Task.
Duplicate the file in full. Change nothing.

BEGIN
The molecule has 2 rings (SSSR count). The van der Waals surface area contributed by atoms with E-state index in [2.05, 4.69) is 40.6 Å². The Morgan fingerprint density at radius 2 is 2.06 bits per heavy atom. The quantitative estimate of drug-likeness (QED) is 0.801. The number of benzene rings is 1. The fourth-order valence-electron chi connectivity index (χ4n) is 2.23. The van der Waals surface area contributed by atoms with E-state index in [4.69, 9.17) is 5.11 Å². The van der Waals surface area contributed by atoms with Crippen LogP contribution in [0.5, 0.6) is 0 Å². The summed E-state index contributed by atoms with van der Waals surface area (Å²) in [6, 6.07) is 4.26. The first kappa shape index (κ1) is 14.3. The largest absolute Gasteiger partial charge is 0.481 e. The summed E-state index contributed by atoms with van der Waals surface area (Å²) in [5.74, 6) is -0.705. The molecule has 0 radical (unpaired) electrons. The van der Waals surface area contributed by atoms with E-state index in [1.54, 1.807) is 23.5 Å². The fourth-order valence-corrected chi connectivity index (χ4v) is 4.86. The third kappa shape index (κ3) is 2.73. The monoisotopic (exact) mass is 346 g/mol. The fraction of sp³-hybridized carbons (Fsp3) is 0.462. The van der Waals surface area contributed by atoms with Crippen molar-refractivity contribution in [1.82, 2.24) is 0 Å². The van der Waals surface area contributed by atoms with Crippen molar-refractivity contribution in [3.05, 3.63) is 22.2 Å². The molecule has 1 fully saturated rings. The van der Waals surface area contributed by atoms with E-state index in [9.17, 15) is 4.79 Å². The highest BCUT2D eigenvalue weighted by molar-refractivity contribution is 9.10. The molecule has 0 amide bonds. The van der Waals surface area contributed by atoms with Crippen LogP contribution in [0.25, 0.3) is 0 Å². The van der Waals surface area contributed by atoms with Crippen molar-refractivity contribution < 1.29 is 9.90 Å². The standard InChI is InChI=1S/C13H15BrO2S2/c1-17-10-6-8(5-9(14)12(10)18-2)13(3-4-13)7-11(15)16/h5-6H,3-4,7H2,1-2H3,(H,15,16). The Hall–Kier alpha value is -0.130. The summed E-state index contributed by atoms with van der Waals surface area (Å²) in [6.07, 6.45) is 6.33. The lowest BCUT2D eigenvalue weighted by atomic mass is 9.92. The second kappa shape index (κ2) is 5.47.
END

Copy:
The molecule has 2 rings (SSSR count). The van der Waals surface area contributed by atoms with E-state index in [2.05, 4.69) is 40.6 Å². The Morgan fingerprint density at radius 2 is 2.06 bits per heavy atom. The quantitative estimate of drug-likeness (QED) is 0.801. The number of benzene rings is 1. The fourth-order valence-electron chi connectivity index (χ4n) is 2.23. The van der Waals surface area contributed by atoms with E-state index in [4.69, 9.17) is 5.11 Å². The van der Waals surface area contributed by atoms with Crippen LogP contribution in [0.5, 0.6) is 0 Å². The summed E-state index contributed by atoms with van der Waals surface area (Å²) in [6, 6.07) is 4.26. The first kappa shape index (κ1) is 14.3. The largest absolute Gasteiger partial charge is 0.481 e. The summed E-state index contributed by atoms with van der Waals surface area (Å²) in [5.74, 6) is -0.705. The molecule has 0 radical (unpaired) electrons. The van der Waals surface area contributed by atoms with E-state index in [1.54, 1.807) is 23.5 Å². The fourth-order valence-corrected chi connectivity index (χ4v) is 4.86. The third kappa shape index (κ3) is 2.73. The monoisotopic (exact) mass is 346 g/mol. The fraction of sp³-hybridized carbons (Fsp3) is 0.462. The van der Waals surface area contributed by atoms with Crippen molar-refractivity contribution in [1.82, 2.24) is 0 Å². The van der Waals surface area contributed by atoms with Crippen molar-refractivity contribution in [3.05, 3.63) is 22.2 Å². The molecule has 1 fully saturated rings. The van der Waals surface area contributed by atoms with E-state index in [9.17, 15) is 4.79 Å². The highest BCUT2D eigenvalue weighted by molar-refractivity contribution is 9.10. The molecule has 0 amide bonds. The van der Waals surface area contributed by atoms with Crippen LogP contribution in [0.25, 0.3) is 0 Å². The van der Waals surface area contributed by atoms with Crippen molar-refractivity contribution < 1.29 is 9.90 Å². The standard InChI is InChI=1S/C13H15BrO2S2/c1-17-10-6-8(5-9(14)12(10)18-2)13(3-4-13)7-11(15)16/h5-6H,3-4,7H2,1-2H3,(H,15,16). The Hall–Kier alpha value is -0.130. The summed E-state index contributed by atoms with van der Waals surface area (Å²) in [6.07, 6.45) is 6.33. The lowest BCUT2D eigenvalue weighted by atomic mass is 9.92. The second kappa shape index (κ2) is 5.47.